So, it depends on what you are looking for. For me the history is helpful but I wanted to know “why” the difference and is it essential. To me that’s the critical point. I think the two best in the light are a combo of Forde’s “On Being A Theologian of the Cross” coupled with Siegbert Becker’s “On The Foolishness Of God”. Both of these speak to the problem of a theology of glory/reason on one hand and a theologian of the Cross/faith on the other hand.

    If you are just looking for a more compiled discussion on the issues I’d highly advise getting a copy of the Book of Concord as it deals directly with this and more. A Lutheran pastor, Fisk, points out that all the discussion in there follow the general pattern of 1. What’s the issue, 2. What the issue does to the Gospel, 3. What’s scriptures say about it, 4. What’s the church father’s say about it, 5. (in some cases) what Luther said about it.

    Really it boils down to really and truly sticking with the words of Scripture making reason subservant to Christ or reason master over Scripture. In that light the simple question on one issue is the LS, why, fundamentally depart from the clear words? I mean that’s a REAL question to be answered. If the answer boils down to some form of “the finite cannot contain the infinite” or “it is absurd to all reason” (Calvin directly stated this), then you HAVE to consider is reason here serving Christ or attempting to be Christ’s master. Technically speaking those two principles can be said of the Trinity, foregivness of sins and ALL articles of faith including the two natures. Then you begin to see just why Luther said, “This is another spirit (meaning of the devil) and why this denial in the LS is not only on the same level as say a denial of the Trinity or two natures but ultimately the same thing. When the Muslem says, “the Trinity doesn’t make sense, it offends reason”, the Orthodox confession is, “I agree, its an article of faith…ALONE.” When the Baptist says, “Baptizing infants doesn’t make sense, it offends reason”, the Orthodox confession is, “I agree, its an article of faith…ALONE.” When the RC says, “justification by faith alone doesn’t make sense, it offends reason”, the Orthodox confession is, “I agree, its an article of faith…ALONE.” When the Reformed says, “the true flesh and blood of Christ in the LS doesn’t make sense, it offends reason”, the Orthodox confession is, “I agree, its an article of faith…ALONE.”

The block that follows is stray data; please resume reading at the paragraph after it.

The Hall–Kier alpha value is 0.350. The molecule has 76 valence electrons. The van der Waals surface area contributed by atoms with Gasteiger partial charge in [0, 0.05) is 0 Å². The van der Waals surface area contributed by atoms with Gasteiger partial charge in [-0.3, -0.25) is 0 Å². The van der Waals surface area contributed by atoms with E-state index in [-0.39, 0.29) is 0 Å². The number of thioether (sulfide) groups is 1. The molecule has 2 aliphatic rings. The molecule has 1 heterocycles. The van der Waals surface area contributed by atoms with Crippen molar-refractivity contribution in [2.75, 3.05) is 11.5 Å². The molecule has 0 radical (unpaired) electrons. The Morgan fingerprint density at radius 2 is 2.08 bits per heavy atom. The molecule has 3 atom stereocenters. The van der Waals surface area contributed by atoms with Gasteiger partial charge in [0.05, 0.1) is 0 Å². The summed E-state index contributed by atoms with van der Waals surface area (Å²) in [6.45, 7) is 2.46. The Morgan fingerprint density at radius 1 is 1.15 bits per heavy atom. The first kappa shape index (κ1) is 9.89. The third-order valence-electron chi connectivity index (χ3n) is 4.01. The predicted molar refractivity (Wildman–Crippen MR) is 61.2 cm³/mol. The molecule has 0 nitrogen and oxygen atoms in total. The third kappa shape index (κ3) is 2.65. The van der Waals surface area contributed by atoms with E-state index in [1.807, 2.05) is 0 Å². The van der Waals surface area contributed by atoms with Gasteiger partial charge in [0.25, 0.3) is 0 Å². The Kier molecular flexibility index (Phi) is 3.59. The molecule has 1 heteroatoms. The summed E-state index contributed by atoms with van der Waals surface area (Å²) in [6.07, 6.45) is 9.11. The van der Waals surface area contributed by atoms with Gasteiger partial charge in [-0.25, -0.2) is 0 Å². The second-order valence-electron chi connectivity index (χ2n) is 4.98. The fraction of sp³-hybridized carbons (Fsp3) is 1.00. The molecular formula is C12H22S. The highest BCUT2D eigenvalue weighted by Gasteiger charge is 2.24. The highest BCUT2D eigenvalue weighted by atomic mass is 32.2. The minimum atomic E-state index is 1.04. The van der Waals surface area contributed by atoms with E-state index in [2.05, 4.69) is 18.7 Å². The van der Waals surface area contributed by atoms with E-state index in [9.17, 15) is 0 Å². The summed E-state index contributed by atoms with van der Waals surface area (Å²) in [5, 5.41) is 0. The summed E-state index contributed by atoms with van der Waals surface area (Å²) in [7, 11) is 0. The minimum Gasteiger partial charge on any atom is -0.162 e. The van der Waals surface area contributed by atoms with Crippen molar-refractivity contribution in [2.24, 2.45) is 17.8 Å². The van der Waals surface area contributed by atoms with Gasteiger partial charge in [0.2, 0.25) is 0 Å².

But here we learn in these sacraments how true faith is TO BE and how the foolishness of God is greater than the wisdom of men. For as Luther points out one of the benefits given in the LS, the true body and blood of Christ is this; that so we may learn and be strengthen and accustomed to following our Lord’s voice (alone) by faith alone, and thus KNOW where salvation, forgiveness, eternal life IS and become accustomed to an invisible thing/reality, namely forgiveness of sins, he, Christ gives us another unseen thing, his very body and blood. In this way faith is strengthened to follow the nude Word and unseen thing!

    And THAT is the brilliance of the unspeakable wisdom of God that Paul lauds in Romans, it is beyond BRILLIANT and all JOY.